For all sorts of great reasons, there is a lot of emphasis on eating and buying food locally. How local can you get? Looking to our own backyards for an opportunity to grow some of our favorite herbs, fruits, and vegetables has become a “growing” trend. Having a home garden can be an affordable way to add more healthful foods to your summer dishes. It can also be a fun way to get the whole family involved in a project that everyone will benefit from. No need to be a master gardener– many summer favorites are easy to grow! With soil, sun, and water you can grow almost anything.
Choosing and Setting Up a Garden Area
Take a look at your yard and decide how big an area you would like to dedicate to your edible garden. Most fruits and vegetables need six to eight hours of sunlight. Make sure your chosen area isn’t too shaded by trees, sheds, or garages. Some edibles need to be spaced out for room to grow such as corn, melons, and pumpkins. If you are planning on growing these make sure you will have adequate space; if not, don’t worry, there are plenty of plants that grow well in small spaces! For soil, try to buy organic or use compost. Since this food is meant to be eaten, it is a good idea to stay away from the yucky chemicals found in traditional soils. Before planting seeds, aerate your garden to a twelve-inch depth. This will allow water, air, and vital nutrients to be delivered to the roots of the plants. If you do not have room for a garden, using pots works well for herbs, peas, tomatoes, and strawberries. Just make sure that your planters have drainage holes; if not, layer rocks at the bottom.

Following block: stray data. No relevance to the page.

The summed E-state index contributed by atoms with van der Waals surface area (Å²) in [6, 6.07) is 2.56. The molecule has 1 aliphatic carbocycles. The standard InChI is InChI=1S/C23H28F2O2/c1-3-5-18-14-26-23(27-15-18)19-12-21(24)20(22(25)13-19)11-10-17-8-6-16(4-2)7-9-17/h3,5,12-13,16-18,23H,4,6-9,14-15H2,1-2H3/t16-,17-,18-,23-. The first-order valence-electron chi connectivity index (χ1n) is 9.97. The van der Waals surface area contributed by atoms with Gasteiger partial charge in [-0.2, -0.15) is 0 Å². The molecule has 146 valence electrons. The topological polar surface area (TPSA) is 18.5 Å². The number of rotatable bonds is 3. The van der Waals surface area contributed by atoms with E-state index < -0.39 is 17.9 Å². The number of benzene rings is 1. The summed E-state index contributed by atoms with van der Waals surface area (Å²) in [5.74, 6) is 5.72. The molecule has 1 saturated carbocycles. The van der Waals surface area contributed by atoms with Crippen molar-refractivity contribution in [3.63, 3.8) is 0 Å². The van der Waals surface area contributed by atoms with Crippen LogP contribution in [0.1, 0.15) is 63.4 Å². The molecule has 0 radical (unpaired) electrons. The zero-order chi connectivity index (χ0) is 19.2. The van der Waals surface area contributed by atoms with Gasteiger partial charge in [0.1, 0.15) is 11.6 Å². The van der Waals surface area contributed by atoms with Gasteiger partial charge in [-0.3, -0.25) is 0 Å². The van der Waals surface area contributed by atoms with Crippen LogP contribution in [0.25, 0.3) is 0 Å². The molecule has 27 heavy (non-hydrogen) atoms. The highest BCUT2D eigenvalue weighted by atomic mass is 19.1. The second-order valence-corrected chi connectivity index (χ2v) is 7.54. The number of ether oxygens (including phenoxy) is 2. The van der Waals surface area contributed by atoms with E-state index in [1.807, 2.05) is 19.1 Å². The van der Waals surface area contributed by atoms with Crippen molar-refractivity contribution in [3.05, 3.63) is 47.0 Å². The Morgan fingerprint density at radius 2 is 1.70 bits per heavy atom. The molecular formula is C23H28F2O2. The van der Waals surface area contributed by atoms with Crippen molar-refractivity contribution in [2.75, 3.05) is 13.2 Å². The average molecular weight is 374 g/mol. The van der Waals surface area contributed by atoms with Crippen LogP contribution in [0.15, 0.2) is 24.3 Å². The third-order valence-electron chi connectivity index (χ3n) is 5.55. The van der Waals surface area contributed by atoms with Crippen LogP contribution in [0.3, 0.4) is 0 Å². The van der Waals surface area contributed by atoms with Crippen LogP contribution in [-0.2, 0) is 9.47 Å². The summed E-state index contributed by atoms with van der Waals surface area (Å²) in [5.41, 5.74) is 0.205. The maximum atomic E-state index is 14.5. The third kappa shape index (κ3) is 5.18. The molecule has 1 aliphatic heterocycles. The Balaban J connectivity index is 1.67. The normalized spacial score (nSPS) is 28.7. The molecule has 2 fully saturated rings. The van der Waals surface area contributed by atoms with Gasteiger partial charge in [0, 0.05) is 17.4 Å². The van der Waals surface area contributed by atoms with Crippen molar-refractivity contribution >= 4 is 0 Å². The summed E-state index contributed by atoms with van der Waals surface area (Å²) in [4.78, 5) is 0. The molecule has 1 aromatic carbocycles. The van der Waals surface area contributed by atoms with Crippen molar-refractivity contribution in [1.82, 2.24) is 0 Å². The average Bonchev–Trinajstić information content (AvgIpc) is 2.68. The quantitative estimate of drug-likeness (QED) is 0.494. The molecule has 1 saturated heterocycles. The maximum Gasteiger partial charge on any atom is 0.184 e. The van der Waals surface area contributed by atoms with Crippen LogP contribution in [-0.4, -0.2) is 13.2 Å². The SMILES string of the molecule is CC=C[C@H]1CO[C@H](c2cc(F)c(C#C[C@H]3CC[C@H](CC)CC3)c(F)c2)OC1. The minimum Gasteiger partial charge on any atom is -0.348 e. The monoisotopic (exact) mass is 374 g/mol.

What to Grow?
Think about what foods your family eats when planning your garden. Many times these plants yield a lot and you want to make sure your bounty gets eaten! As a general rule of (green) thumb, food that tastes good together, grows well together. For example, the summer classic basil and tomatoes are excellent garden companions. Other great gardening friends are kale, Swiss chard, and onions; or cucumbers, melons, and squash. Some edible plants are easier to maintain for the home gardener than others and most of us are busy, so keep things simple and fun in your garden. Some of the easiest foods to grow are any variety of tomatoes, cucumbers, peppers, melons, zucchini, strawberries, leaf lettuce, radishes, and snow peas. With just a few of these, you are on your way to a fresh summer meal!
Maintaining Your Edible Garden
After you seeds are planted and have grown in little, it is time to pull up some of the plants that may have grown too close together (it is hard to pull these baby plants, but good for the garden in the long run!) If plants are too crowed they are more likely to succumb to disease, mildew, and fungus. Giving your plants room to grow will limit competition for water, soil space, and nutrients. As soon as plants start to look sad with mostly dead leaves it is best to pull them out rather than wait for a the plant to make a miraculous recovery. Dead plants attract bugs! (Also pull off any dead leaves from healthy plants.) As some plants like tomatoes, cucumbers, and peas grow they will need support from cages, or steeples. This helps the plants climb and adds an aesthetically pleasing vertical space to your garden! Come mid-season, if you feel the need to fertilize to add more pep to your garden, stick to organic materials such as compost or manure. Typically a well maintained summer season garden made with organic materials will mot need fertilizing.